© 2014 SLODE Pte Ltd.
All Rights Reserved.
Spooned.
CATEGORIES

#476

WHERE TO DRINK IN TOKYO

12 Apr 2017 By David Fuhrmann-Lim

René Redzepi's done a pop-up, vending machine meals are a thing and the dollar is relatively strong—all in the Land of the Rising Sun. What more do you need to convince you to take a trip to Tokyo?

The misconception persists that everything in Tokyo is outrageously expensive, but the truth is you slurp noodles at a stand-up udon shop for less than $5, and it’s possible to spend a night on the town bar hopping or fine dining without breaking a Benjamin (or a 10,000 yen note, as the case may be). But there are Tokyo bars (institutions!) worth seeking out—and sometimes splurging on—from strict traditionalists defending ancient methods of sushi and soba, and innovators pushing boundaries. Whether you’re looking for European cheese in a department store basement or a shop specialising in regional ramen, you’ll find it all in Tokyo. Here are some of our insider faves.

kazua-uyeda tender bar tokyo

Get a Taste of Pre-Prohibition America at Tender Bar

Tender Bar

(銀座 テンダー)
033-571-8343
6-5-15 Ginza
Chuo, 104-0061

While American cocktail culture was stunted by Prohibition, dedicated Japanese bartenders kept it alive and ended up cultivating a style uniquely theirs. Clad in a pristine white tuxedo, Kazuo Uyeda (above) mixes drinks with his signature “Tokyo hard shake.” His original recipes may be too subtle for some Western palates, but classics are flawless. Be warned though: There’s a steep cover charge, but it’s justified by unparalleled service. $$

 

Sip Flowers, Herbs and Vegetables at Bar Gen Yamamoto

Bar Gen Yamamoto
http://www.genyamamoto.jp/bar_tokyo/English.html
036-434-0652
1-6-4 Azabu-Juban
Minato, 106-0045

On the cutting edge of the cocktail scene in Tokyo, Gen Yamamoto, a New York bar veteran and sole bartender at this subdued Roppongi bar, serves innovative yet subtle drinks highlighting the season’s best ingredients. Pro tip: Make your reservation at least a month in advance for a liquid tasting menu at his eight-seat bar, which is carved from 500-year-old oak. $$$

 

Knock Back Seasonal Brews at Baird Taproom Harajuku

Baird Taproom Harajuku (ベアード・タップルーム 原宿)
http://bairdbeer.com/ja/tap/harajuku.html
+81 3-6438-0450
1-20-13 Jingumae
Shibuya, 150-0001

Though the small industry is growing, you have to really search for craft beer in Japan. This Shibuya bar has 15 seasonally rotating taps, along with typical izakaya dishes, like yakitori. After a visit to the nearby Meiji shrine or a hectic shopping spree through Harajuku, retreat here for a relaxed atmosphere and a cold, frothy one. $$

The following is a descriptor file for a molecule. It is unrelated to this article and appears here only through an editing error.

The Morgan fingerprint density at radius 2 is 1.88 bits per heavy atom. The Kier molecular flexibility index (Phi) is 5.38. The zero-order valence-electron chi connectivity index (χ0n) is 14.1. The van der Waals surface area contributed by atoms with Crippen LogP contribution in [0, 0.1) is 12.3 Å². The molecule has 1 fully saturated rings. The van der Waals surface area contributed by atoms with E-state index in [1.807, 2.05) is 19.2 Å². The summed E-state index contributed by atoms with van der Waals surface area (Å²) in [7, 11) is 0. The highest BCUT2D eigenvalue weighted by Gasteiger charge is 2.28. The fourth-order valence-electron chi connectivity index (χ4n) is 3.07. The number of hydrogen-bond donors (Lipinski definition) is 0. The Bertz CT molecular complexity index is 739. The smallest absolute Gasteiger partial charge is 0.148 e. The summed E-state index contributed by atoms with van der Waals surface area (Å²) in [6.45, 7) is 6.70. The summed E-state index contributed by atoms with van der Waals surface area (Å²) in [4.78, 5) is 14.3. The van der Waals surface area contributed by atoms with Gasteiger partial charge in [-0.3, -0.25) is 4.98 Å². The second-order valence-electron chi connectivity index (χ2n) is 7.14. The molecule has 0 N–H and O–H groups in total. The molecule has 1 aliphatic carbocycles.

Pair Sake with Snacks at Moto and GEM by Moto

Moto and GEM by Moto (ジェム バイ モト)
http://ameblo.jp/shinjuku-moto/
+81-3-6455-6998
1 Chome-30-9 Ebisu
Shibuya, 150-0013

Experts consistently recommend Moto (standing room only) and its offshoot GEM by Moto (seating available) for a thoughtful selection of small-batch sake—served without pretension in this set of Shinjuku bars. Ask the bartender to pair otsumami (drinking snacks) with your beverages for a transcendent drinking experience. $$

tokyo sake

Down Artisanal Sake at Nozaki Saketen

Nozaki Saketen (野崎酒店)
036-430-3329
3-19-4 Shinbashi
Minato, 105-0004

You could easily mistake Nozaki Saketen for just another raucous izakaya on a street lined with them—and in many ways, it is—but this Shinbashi watering hole is a temple to artisanal (aka traditional) sake. Ultra-rare bottles are poured with the same casual generosity as pints of light lager. And decent izakaya fare, from sashimi to karaage (fried chicken), encourages extended drinking to make your way through the 100-bottle-strong list. $$

 

Order a Round of Shochu at Motsuyaki Utchan

Motsuyaki Utchan (もつ焼 ウッチャン)
http://kiwa-group.co.jp/404.php
035-909-5890
1-2-7 Nishishinjuku
Shinjuku, 160-0023

Popular with the younger crowds, this tiny but packed izakaya is a reliable source of reasonably priced drinks and smoky yakiniku. Start or end your night here with a snack like batons of charred tsukune, ground, seasoned and grilled chicken, and a glass of shochu or a whiskey highball. $

By Hannah Kirchner. Read it at Tasting Table

Like this? Screw that stupid wall: go to these Mexican bars now

Save

Save

Save

Save

Save

Save

Save

Save

Save

Save